Advent of Linux
Today, open-source software has significantly evolved in terms of code masterclass and business models. Whenever a leading company got involved in open-source development, it became the catalyst to creating the big and long-lasting stack.
Google has pioneered various success stories such as Android mobile OS, TensorFlow machine learning, and Kubernetes for deployment, scaling, and containerized applications management. There are several examples of younger startups by entrepreneurs striving to solve a problem. As masses prominently recognized the problem, the solution grew in size and volume, leading to a business success story.
In this growth journey, the key component was the advent of Linux. It serves as a scalable backbone that could assimilate so many diverse components and hardware and seamlessly deliver high performance. Whether it’s providing a robust backbone to handle stringent timing requirements or creating space to accommodate different ways of handling architecture-specific elements, Linux has lived up to the demanding use cases while delivering outcomes successfully.
Building Linux-like glue
With this context about open-source software evolution, let us switch our exploration to the open-source hardware world. It is not that open-source hardware has not seen any success; wherever the hardware has gone open source, it becomes a great success story. Arduino, an open-source microcontroller board, is a poster child of how open-source hardware has revolutionized the way people use hardware for research and project-related activities.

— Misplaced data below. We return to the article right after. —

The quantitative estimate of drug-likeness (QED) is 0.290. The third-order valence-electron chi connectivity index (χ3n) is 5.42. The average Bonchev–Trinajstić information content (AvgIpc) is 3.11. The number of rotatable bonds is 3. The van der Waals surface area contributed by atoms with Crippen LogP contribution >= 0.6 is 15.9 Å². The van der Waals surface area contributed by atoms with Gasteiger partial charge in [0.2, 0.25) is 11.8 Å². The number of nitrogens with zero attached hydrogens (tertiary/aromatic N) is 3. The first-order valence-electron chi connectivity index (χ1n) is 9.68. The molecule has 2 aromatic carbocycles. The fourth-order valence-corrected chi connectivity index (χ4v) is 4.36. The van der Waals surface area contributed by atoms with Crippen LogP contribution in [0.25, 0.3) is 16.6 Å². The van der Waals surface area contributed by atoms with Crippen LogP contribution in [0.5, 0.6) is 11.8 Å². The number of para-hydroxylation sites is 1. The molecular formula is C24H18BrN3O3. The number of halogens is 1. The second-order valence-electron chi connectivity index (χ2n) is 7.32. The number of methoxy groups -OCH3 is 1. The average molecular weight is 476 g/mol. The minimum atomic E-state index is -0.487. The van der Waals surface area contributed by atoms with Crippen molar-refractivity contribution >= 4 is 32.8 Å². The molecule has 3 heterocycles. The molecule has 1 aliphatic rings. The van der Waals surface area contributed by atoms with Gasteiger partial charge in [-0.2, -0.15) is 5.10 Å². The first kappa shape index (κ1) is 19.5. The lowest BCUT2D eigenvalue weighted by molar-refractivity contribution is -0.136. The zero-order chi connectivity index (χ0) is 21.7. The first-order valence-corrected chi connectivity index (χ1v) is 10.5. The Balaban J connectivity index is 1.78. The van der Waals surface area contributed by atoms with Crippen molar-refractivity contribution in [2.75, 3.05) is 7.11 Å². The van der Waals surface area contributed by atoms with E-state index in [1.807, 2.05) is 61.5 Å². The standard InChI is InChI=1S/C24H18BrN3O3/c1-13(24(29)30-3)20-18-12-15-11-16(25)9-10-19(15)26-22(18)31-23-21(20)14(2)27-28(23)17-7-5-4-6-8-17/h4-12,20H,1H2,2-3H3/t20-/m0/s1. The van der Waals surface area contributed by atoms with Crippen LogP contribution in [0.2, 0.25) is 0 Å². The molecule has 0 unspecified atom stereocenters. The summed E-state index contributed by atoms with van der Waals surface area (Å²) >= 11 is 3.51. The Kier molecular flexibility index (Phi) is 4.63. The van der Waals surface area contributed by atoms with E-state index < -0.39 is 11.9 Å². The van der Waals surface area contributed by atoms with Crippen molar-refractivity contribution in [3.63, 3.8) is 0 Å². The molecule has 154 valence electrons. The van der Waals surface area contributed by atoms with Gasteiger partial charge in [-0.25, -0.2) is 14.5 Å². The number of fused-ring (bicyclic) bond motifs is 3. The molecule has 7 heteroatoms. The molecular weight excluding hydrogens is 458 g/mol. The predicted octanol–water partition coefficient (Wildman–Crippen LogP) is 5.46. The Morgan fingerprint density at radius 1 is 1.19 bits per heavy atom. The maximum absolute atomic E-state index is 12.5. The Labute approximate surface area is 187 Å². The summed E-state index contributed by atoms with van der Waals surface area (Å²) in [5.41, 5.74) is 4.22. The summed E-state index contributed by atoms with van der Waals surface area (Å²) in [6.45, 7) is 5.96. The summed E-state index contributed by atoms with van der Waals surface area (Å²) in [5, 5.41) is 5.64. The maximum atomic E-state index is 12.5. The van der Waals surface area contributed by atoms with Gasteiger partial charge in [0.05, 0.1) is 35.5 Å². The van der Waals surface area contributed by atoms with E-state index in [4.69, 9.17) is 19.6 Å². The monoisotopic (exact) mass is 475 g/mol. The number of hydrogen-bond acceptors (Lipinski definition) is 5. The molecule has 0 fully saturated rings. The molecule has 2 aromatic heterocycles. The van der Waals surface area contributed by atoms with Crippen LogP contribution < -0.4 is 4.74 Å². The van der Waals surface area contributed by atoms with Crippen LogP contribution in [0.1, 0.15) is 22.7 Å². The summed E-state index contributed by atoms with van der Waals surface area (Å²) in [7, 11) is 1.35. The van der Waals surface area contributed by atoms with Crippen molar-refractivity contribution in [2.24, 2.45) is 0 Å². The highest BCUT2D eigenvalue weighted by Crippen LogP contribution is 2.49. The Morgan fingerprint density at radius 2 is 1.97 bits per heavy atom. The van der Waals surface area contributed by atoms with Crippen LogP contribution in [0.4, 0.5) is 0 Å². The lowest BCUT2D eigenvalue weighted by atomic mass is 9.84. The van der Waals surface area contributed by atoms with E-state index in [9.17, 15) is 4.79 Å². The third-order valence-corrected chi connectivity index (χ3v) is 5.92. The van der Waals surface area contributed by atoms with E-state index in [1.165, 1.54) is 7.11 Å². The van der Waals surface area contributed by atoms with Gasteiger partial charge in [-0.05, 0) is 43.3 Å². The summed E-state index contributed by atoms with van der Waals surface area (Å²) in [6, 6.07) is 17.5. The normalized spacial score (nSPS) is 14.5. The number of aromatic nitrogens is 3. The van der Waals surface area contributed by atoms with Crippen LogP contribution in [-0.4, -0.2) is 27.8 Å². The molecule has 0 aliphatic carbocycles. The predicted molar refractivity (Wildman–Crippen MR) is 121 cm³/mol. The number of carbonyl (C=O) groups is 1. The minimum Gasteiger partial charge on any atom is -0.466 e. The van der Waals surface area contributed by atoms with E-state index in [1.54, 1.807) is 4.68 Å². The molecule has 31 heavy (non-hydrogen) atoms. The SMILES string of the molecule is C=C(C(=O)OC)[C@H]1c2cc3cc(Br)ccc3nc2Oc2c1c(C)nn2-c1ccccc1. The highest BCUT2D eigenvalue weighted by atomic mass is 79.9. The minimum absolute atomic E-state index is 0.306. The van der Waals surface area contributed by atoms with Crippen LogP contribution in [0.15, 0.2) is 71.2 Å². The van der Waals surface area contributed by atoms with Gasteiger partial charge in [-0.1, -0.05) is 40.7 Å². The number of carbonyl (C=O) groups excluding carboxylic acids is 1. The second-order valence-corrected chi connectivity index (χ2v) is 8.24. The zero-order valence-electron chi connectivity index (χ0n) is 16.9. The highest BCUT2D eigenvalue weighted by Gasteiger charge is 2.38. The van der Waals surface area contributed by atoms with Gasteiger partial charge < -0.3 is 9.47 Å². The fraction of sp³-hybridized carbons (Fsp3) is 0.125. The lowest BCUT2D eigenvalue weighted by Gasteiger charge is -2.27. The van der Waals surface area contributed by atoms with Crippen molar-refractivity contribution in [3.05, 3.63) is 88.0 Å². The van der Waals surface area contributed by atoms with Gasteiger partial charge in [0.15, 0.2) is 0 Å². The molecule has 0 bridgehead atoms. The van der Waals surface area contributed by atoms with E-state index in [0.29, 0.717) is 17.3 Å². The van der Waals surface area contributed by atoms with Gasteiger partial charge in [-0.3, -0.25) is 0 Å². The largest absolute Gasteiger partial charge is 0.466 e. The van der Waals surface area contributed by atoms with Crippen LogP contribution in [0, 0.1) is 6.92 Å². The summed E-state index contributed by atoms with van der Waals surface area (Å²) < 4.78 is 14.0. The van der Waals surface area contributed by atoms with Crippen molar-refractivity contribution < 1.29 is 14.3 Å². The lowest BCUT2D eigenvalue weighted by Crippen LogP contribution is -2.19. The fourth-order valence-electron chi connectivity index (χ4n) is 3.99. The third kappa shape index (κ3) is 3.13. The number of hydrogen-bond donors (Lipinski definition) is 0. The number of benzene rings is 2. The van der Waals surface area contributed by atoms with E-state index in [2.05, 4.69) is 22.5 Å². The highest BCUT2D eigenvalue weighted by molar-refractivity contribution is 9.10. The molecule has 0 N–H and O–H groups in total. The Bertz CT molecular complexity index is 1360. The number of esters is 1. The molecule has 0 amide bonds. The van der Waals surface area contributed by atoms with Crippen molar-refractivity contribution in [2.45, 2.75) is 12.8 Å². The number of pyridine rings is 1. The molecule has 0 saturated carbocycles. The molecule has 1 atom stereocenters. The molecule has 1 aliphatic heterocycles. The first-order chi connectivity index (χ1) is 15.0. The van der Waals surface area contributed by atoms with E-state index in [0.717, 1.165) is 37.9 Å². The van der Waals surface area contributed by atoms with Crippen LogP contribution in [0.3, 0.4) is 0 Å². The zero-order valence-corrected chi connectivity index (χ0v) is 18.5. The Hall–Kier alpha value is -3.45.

Figure 2 Arduino microcontroller boards are a testament to open-source hardware’s promise. Source: Arduino
The idea of open-source hardware is fast gaining steam with the growing need in the computing world. Several small players experimented with modular hardware to provide customers with choices to configure with preferred hardware modules. The idea is exciting, enabling users to employ the best-in-class hardware for speakers, cameras, and network modules from different providers and create any device they desire.